I would have opened with an acknowledgement that Labour is currently more openly divided than it has been within my lifetime, if I wasn’t wholly convinced this would send any potential readers running for the hills, screaming.
‘Labour is divided’ articles are reaching that apex of ubiquity where none of their content constitutes news, and is no more worth comment than any other imperative truth of the universe. Gravity still works like we think it does, and the Labour party remains in a state of division and turmoil, from the PLP to the wider membership base.
What else can there possibly be to say, or to draw out?
Quite a lot, according to a number of other party members. At least, judging from the number of grassroots factions, new online forums, ‘official’ Twitter accounts and Facebook pages that have sprung up in the approximate four months of Jeremy Corbyn’s leadership. Surely here, we might see detailed evidence of the comprehensively different outlooks, the opposing policy ideas, the conflicting ideologies that must be at the root of all of that social media sniping we’ve heard so much about. Except we don’t, really.
There’s certainly conflict, but, like all the best drama, it’s largely character driven. What works for a three-part BBC (haha) Christmas serial does not, unsurprisingly, work to foster constructive discussion of ideas amongst the membership of an electorally disappointed opposition party. Within the parameters of our online debates, Jeremy Corbyn and Tony Blair are two central characters we alternately cheer, hiss, throw at each other as insults, or hold up as shields so we don’t have to bother interrogating other people’s arguments or risk venturing an idea of our own.
People involved in the party want, and need, to discuss where we went wrong and what we should do going forward. However, in spite of lots of people’s best efforts, the leading topic of discussion is almost invariably a variation on pro-Corbyn vs. anti-Corbyn (or Blairite, as the term has seemingly been popularly redefined to refer to anyone who expresses disagreement with the leader).
In itself, this is incredibly tiresome. But what’s worse is that it actively stymies important discussions about policies, new ideas, and silences members who would like to instigate more productive discourse.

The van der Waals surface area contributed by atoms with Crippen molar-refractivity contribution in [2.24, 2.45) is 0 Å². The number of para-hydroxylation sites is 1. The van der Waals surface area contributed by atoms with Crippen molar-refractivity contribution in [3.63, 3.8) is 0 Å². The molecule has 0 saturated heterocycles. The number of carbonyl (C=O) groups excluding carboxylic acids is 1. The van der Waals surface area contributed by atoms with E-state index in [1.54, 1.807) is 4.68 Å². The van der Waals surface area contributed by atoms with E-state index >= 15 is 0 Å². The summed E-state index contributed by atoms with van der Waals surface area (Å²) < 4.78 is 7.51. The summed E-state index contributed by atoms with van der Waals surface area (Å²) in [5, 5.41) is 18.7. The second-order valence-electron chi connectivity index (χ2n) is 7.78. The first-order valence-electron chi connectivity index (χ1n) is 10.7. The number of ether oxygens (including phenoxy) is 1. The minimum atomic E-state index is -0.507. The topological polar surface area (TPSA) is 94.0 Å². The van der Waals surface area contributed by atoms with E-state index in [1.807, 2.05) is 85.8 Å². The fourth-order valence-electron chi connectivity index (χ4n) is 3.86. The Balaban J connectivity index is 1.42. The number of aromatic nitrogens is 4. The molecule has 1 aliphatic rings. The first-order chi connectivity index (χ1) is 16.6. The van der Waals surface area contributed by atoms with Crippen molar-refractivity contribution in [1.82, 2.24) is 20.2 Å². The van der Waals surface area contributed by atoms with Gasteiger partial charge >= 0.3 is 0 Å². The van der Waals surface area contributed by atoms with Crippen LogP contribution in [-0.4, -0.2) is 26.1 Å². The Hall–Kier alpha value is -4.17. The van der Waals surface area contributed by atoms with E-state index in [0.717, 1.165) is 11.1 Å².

When even groups like Open Labour, explicitly set up to “improve the quality of debate”, still bear visible evidence of the great battle of leadership personalities past and present, it’s apparent the problem is endemic. For all good intentions, I can’t help but think that most of us, to varying degrees, are to blame.
There are thousands of comments, replies, likes and shares accompanying statuses, images, and Tweets from Labour members unrelentingly criticizing Corbyn, or lionizing him while insisting that others in the party are at best ideologically bereft and at worst ill-intentioned. The same goes for social media output shouting about Red Tories, or telling members who joined to vote for Corbyn that it isn’t their party.
You’d have thought Jeremy Corbyn took Michael Dugher into the woods and brutally murdered him from the barrage of reactions following his sacking from the shadow cabinet. Similarly, some of the replies to Jonathan Reynolds’ principled and exceedingly polite resignation letter give the impression that he spent 300 words outlining why he hated socialism and all baby animals to boot.
Too many of us are collectively taking the easy way out and attacking one another, complaining into the void about internal party decisions we cannot change. Too many of us are reticent to come forward with opinions or ideas because it’s less intimidating to say nothing to avoid the squabbling; in practice, passively condoning it.
Aside from tentative signs of change preceding the vote on bombing ISIS in Syria, genuine discussion of positions, consequences and uncertainties simply isn’t happening. Debates we’re having now could only have real-world ramifications if it were possible to travel back in time to prevent either the genesis of New Labour, or Corbyn’s leadership victory, dependent on personal preference.
No one should need to point out that our debates must have real-world ramifications. Otherwise, even if we were having meaningful discussions with one another, we’d be a talking-shop with nothing concrete to take to the electorate. Currently, we’re a very loud talking-shop with very little to say.